viernes, 23 de noviembre de 2012

Hillsborough charity single to be played for first time for families in Liverpool ahead of push for Christmas number one

www.liverpoolecho.co.uk

Hillsborough charity single to be played for first time for families in Liverpool ahead of push for Christmas number one
Jade Wright
Nov 22 2012


LIVERPOOL musicians will unite with some of the biggest names in pop on Thursday to launch a charity single aiming to top the Christmas charts in support of the Hillsborough families.
The single, a cover of The Hollies’ He Ain’t Heavy He’s My Brother, will be played for the first time in public for an invited audience of the families and campaigners at St George’s Hall.
Produced by Guy Chambers, it has been recorded by The Justice Collective, which features artists including Robbie Williams, Rebecca Ferguson, Paloma Faith, Beverley Knight, Melanie C, Andy Brown from Lawson, Holly Johnson, Mick Jones, Peter Hooton, Chris Sharrock from Oasis, Ian Prowse, Glen Tilbrook from Squeeze, Ren Harvieu, Dave McCabe from The Zutons, Paul Heaton from Beautiful South, John Power, and Gerry Marsden.
Joining the musicians will be comedians John Bishop and Neil Fitzmaurice, chef Heston Blumenthal and football favourites Kenny Dalglish, Peter Reid and Alan Hansen as well as organiser Steve Rotheram, MP for Walton.
Mr Rotheram said: “Some of the biggest UK recording artists have come together to record He Ain’t Heavy, He’s My Brother to support the Hillsborough Families fight for justice and to raise funds for any future legal costs.
“While we are confident that the campaign for truth and justice is nearing a conclusion, for 23 years the bereaved Hillsborough families have carried the eternal flame of hope that we would one day see those responsible brought to justice.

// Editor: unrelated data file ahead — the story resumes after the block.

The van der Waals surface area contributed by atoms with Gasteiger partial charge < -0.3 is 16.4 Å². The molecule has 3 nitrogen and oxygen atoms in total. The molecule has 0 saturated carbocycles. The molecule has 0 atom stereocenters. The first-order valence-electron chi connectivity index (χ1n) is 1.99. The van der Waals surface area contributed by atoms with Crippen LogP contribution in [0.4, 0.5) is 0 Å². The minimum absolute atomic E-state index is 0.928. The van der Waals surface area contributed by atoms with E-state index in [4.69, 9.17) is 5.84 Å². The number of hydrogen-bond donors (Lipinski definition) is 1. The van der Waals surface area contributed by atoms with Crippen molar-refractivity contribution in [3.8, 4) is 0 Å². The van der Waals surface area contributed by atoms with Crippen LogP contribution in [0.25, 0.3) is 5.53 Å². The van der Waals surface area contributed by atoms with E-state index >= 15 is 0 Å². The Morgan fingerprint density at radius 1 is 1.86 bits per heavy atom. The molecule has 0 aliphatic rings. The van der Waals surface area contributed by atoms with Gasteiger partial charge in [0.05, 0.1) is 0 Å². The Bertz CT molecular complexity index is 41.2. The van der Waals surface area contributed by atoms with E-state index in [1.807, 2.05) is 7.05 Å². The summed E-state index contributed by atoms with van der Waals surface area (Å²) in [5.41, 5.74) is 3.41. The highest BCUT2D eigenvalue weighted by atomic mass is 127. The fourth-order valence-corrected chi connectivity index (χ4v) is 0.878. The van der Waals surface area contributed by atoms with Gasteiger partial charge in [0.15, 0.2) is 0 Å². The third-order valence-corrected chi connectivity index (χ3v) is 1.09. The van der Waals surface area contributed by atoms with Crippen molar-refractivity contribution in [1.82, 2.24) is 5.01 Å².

"All profits from this CD will go towards assisting with any legal costs incurred in that fight.
"The families have suffered enough.”
The Hollies classic He Ain’t Heavy, He’s My Brother, was used to great effect earlier this season by Everton at Goodison.

Everton tribute to the 96 who died at Hillsborough by emmysguysandgals
Guy Chambers said: “I am deeply honoured to be asked to produce this record for the 96. If we can help to raise money to support the families’ legal battle so that they finally get their time in court then our job will be done.”
All artists involved are giving their time for free, and all proceeds from the sale of the single will go towards the Hillsborough Families legal costs in their fight for justice.
John Bishop, Steve Rotheram, Alan Hansen, Kenny Dalglish, and Peter Reid at the recording of 'He Ain't Heavy, He's my brother' by The Hollies. Charity single aiming to be Christmas number one to raise money for Hillsborough campaign. Picture taken by Peter Hooton of The Farm.
John Bishop, Steve Rotheram, Alan Hansen, Kenny Dalglish, and Peter Reid at the recording of 'He Ain't Heavy, He's my brother'

Ian Prowse said: “There was a great spirit amongst the Liverpool contingent meeting very early at Lime Street and going down to do our bit that day. Mike McCartney, Steve Rotheram, John Bishop, Peter Reid and John Power were there to greet us and, as Neil Fitzmaurice said, it turned into the grown up version of Willy Russell’s Our Day Out.
"All the egos were parked outside because everyone knew the only thing that counted was the cause, raising money to help the families deliver real justice now the cold hard truth is out there for all the world to see.”
“I taught Neil Fitzmaurice how to sing properly with one finger in his ear and to refer to the headphones as 'cans'.
"He loved that.
"We all decamped to the local pub and the talk was of quiet determination and focusing on the real priorities now the hard fought for prize is in sight. I hope the country sweeps it straight to number one.”
In 2009, Steve Rotheram, as the then Lord Mayor of Liverpool, brought together musicians, footballers and Liverpool celebrities to record Fields of Anfield Road for the 20th anniversary of the Hillsborough tragedy. The record spent two weeks in the top 20.
This year’s He Ain’t Heavy, He’s My Brother release is expected to go even further and will hopefully challenge the X Factor winner for the Christmas number one position.
Kenny Dalglish said: “The families of the 96 should never have been in the position they are now in, of having to fight to get the accidental verdicts from the 1989 inquests overturned. I will continue to support their dignified campaign every step of the way.”  
The single will be released on December 17.

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